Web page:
New Draft Of Old Law Could Jail Internet Users For Longer Periods Than Murderers

Back in 1984 (very appropriate year) the Computer Fraud And Abuse Act was introduced to the American people as a way to reduce hacking into government computers and those of financial institutions, as well. Simply stated, it “bans ‘unauthorized access’ of computer”. But according to Tim Wu of The New Yorker, “Noone really knows what that means.”

It’s not banning of “unauthorized access” that has everyone puzzled. It’s the punishments for said crime that has everyone up in arms.

Under it’s current structure, if convicted, the perpetrator faces a maximum sentence of 5 years in prison. Doesn’t sound so bad, huh?

Enter Aaron Swartz.

aaron swartz

Swartz, was accused of illegally tapping into the digital journal archive JSTOR while visiting MIT. He was faceing four charges under section (a)(4) of the CFAA, at five years per charge, for a possible total of 20 years in prison.

Attorneys and even some legislators are calling for the reduction of these penalties or even removing them altogether.

The new draft of the CFAA however, calls for increasing the maximum number of years for each charge under section (a)(4) to 20 years. Under this proposal, Swartz could have faced 80 YEARS IN PRISON…For a computer crime.

In theory, one could commit manslaughter and be out of prison before someone convicted of violating the CFAA.

According to Among the many additions, the new CFAA draft expands the number of ways a person could be found guilty by punishing anyone who “conspires to commit” violations in the same way as those that have already “completed” the offense. It also adds computer crimes as a form of “racketeering activity,” to allow the Department of Justice to hit computer criminals with further charges in court. But once you’re found guilty, the new CFAA endorses more severe punishments for any offenders by raising the maximum sentences available for certain violations“.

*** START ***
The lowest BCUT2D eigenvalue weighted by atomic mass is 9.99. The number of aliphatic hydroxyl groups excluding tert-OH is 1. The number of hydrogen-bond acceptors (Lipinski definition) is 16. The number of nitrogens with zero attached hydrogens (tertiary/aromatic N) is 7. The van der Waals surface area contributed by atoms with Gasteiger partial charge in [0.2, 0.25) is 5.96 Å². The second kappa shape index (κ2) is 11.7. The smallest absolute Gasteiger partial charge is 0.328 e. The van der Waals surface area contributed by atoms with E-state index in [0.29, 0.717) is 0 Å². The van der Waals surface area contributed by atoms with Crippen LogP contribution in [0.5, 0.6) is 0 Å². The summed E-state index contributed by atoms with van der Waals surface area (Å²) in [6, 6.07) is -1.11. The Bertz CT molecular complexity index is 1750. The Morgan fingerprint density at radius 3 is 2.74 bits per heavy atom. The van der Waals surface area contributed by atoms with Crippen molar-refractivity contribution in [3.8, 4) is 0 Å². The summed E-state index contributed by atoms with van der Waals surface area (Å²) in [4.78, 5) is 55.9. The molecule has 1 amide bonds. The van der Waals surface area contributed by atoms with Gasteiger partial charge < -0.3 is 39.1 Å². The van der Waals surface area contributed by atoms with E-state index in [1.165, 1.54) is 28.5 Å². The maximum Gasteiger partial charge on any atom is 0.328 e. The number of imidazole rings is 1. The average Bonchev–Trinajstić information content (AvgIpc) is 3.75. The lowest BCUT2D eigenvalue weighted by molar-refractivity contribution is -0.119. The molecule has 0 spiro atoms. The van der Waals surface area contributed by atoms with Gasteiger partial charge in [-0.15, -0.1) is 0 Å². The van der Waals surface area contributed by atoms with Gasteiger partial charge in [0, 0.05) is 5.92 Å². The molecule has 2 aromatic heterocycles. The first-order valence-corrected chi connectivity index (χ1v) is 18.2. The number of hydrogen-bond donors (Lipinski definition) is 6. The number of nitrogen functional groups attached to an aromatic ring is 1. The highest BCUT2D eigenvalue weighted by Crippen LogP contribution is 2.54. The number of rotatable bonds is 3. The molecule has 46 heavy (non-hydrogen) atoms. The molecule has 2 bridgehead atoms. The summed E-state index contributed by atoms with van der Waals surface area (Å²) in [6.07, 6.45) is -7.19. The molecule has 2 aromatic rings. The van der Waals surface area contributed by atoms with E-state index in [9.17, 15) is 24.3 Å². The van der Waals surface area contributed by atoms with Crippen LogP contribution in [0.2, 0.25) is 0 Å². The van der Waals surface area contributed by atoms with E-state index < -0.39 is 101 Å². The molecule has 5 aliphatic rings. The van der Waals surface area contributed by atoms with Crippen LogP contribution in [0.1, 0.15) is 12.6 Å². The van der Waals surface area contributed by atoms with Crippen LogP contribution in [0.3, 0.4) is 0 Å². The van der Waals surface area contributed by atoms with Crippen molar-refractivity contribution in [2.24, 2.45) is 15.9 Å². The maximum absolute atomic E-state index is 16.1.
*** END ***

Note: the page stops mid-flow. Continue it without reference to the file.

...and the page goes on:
“But what’s perhaps most troubling is how the new CFAA bill actually expands the law to include accessing information for an “impermissible purpose,” which means even if you have the right to access the information in the first place, it’s still considered a crime if someone deems you are misusing your access in some way”.

Here is a link so you can read the new draft for yourself.

From what I can gather, The House is going to try to sneak this in under the radar, next month. This is a very scary bill and many lawmakers are REALLY hoping that the American people will, again, not be paying attention so that they can get this through without a fuss being made.

This type of legislating is becoming all too common these days. These people do NOT like it when their proposals are leaked to the American people BEFORE a bill is voted on. The fear is that they’ll actually have to answer for their treachery. And make no mistake, that is precisely what this type of behavior is.

Contact your legislator and let them know that this will NOT be snuck by the American people and that you ARE paying attention. Remember, this is how the National Defense Authorization Act came into being; Under the Radar.